Little is known about how pregnant refugee women, and the frontline health care workers who serve them, are affected by the COVID-19 pandemic in terms of health, and health service access. Women refugees are classified as a vulnerable group with regard to pregnancy outcomes and access to maternal care and may be disproportionally at risk for COVID-19 infection as they are likely to face unique barriers to information and access to reproductive health services during…
Author/s: Anuj Kapilashrami, Anns Issac, Jeevan Sharma, Kolitha Wickramage, Ekatha Ann John, Divya Ravindranath, Roomi Aziz, Patrick Duigan
South Asia, home to around a quarter of the world’s population and 40% of the world’s poor, is being hit hard by the coronavirus pandemic. The global response to the pandemic has focused mainly on containment of the contagion and “flattening the curve” through testing and strict social distancing, but these universal approaches fail to take account of resource limitations in countries in South Asia and ignore the realities of vulnerable populations, such as low-income migrants, internally…Read more
Author/s: Sally Hargreaves, Dominik Zenner, Kolitha Wickramage, Anna Deal, Sally E Hayward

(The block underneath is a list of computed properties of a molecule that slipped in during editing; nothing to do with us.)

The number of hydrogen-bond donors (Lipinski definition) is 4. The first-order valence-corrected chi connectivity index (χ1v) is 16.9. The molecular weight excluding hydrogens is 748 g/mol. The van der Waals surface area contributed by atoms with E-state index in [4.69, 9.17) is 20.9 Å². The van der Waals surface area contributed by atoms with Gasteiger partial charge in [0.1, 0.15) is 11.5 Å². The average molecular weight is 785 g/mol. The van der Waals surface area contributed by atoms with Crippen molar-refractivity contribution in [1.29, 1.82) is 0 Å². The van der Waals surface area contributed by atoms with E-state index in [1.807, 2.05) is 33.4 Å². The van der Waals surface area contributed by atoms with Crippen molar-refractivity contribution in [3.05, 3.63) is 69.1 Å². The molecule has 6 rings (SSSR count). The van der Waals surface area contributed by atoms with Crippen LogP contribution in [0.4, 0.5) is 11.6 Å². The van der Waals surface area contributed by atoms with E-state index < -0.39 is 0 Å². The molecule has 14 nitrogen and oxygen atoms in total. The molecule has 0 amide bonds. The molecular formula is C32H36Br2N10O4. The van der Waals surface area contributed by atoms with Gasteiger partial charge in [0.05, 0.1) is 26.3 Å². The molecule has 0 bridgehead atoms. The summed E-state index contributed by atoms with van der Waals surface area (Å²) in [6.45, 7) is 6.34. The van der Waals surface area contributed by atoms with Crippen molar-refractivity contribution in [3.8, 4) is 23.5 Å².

Millions of refugees and migrants reside in countries devastated by protracted conflicts with weakened health systems, and in countries where they are forced to live in substandard conditions in camps and compounds, and high-density slum settings. Although many such settings have yet to feel the full impact of coronavirus disease 2019 (COVID-19), the pandemic is now having an unprecedented impact on mobility, in terms of border and migration management, as well as on the health, social, and…Read more
Migrant and Refugee Health: Complex health associations among diverse contexts call for tailored and rights-based solutions
Author/s: Paul Spiegel, Kolitha Wickramage, Terry McGovern
Migration is a natural state of humankind and has been documented throughout history. Some people may flee violence and persecution, while others simply seek a better life. Although migration is often classified into these two basic categories, the reality is more complex and nuanced: people migrate for a myriad of interconnected cultural, economic, religious, ethnic, and political reasons. Depending upon the epoch, migration has been seen in a positive or negative light. Currently, the…Read more